I confess to occasionally reading "The Drudge Report."
This morning's edition featured a headline in the finest tabloid traditions: "Traffic signs in New Zealand destroyed by pole-dancing prostitutes..."
Drudge linked to an item in the Telegraph of London, which curiously hedged a bit by casting the story in the passive voice.
In the paper's original story, "More than 40 poles have been bent, buckled or broken in the past 18 months in one area of south Auckland, New Zealand, it is claimed."
The "claim" was attributed to a local official who alleged that prostitutes use the street signs "as part of their soliciting equipment" and often snap them. "Some of the prostitutes are big, strong people," she said.
True, false, or exaggerated, for my money, Drudge's headline is right up there with the classic New York Post headline: "Headless body in topless bar."
The perpetrator -- of the afore-mentioned decapitation, not the headline -- was denied parole earlier this year. The editor who actually came up with the headline has never been identified, though many have claimed credit.
Now, the pole-bending-prostitute story was not the lead item on Drudge. And it may have already slipped off the site's home page by the time you read this. But I think it tells us something about news on the web. And it's not a lesson to be drawn exclusively from right-leaning web sites.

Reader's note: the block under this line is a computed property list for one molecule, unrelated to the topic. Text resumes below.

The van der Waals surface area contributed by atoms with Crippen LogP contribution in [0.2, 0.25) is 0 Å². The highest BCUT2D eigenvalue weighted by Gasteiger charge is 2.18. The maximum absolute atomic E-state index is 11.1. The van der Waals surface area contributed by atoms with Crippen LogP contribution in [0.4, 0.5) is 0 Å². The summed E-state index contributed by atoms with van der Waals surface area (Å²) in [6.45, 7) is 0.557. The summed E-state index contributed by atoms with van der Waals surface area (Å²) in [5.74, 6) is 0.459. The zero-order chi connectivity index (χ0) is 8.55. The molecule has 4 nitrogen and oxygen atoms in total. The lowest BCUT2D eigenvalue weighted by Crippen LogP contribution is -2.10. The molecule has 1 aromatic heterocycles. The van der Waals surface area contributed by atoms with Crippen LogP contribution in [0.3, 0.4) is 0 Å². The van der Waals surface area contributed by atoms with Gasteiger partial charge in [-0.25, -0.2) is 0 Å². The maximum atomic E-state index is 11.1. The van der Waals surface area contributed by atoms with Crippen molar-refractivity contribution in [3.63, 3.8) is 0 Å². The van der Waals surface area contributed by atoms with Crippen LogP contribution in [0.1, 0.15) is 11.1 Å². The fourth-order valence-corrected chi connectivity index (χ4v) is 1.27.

This morning's left-leaning Huffington Post home page featured the headline "Circus tiger urinates on wealthy patrons." The actual story, in which the tiger "pees on wealthy patrons," was based on reports from the New York Daily News and Novosti-Kazakhstan, where the "pee-formance," as Huff termed it, actually occured.
The Huff Post "breaking news" story of events now four days old featured a video, a Google map of the town where the "pee-culiar" event occured, and a blogger's first-hand description of tiger urine as "very savory, like yeast and salt and an added mix of strong herbs simmering in rotten meat broth."
TV news used to follow the adage "if it bleeds it leads" because producers knew that Neilsen ratings would soon follow, as would -- like lemmings -- advertisers. Web site producers, who don't have to wait for Neilsen, simply follow clicks in real time.
Drudge and Huff Post are an agglomeration of tabloid headlines, designed to incite clicks. The headlines that get the most clicks move up on the home page. The laggards drop off.
The world's Daily Newses, Novosti-Kazakhstans, London Telegrams, and legions of other dying newspapers complain that they are not being compensated for their content, whether it is sliced and diced (as in the circus tiger "story") or simply hijacked (as in the New Zealand pole-bending story).
They have a legitimate gripe. But the real losers are all the people who look to the likes of Huff Post and Drudge for the filtering and aggregation of their news.
According to Pew Research, half the top ten "news sites" are tied to so-called legacy news organizations, such as the New York Times, CNN, or Fox. The other half are online-only outfits, such as Huff Post and Drudge.
The question is whose business model -- curate for clicks or report for news -- will prevail.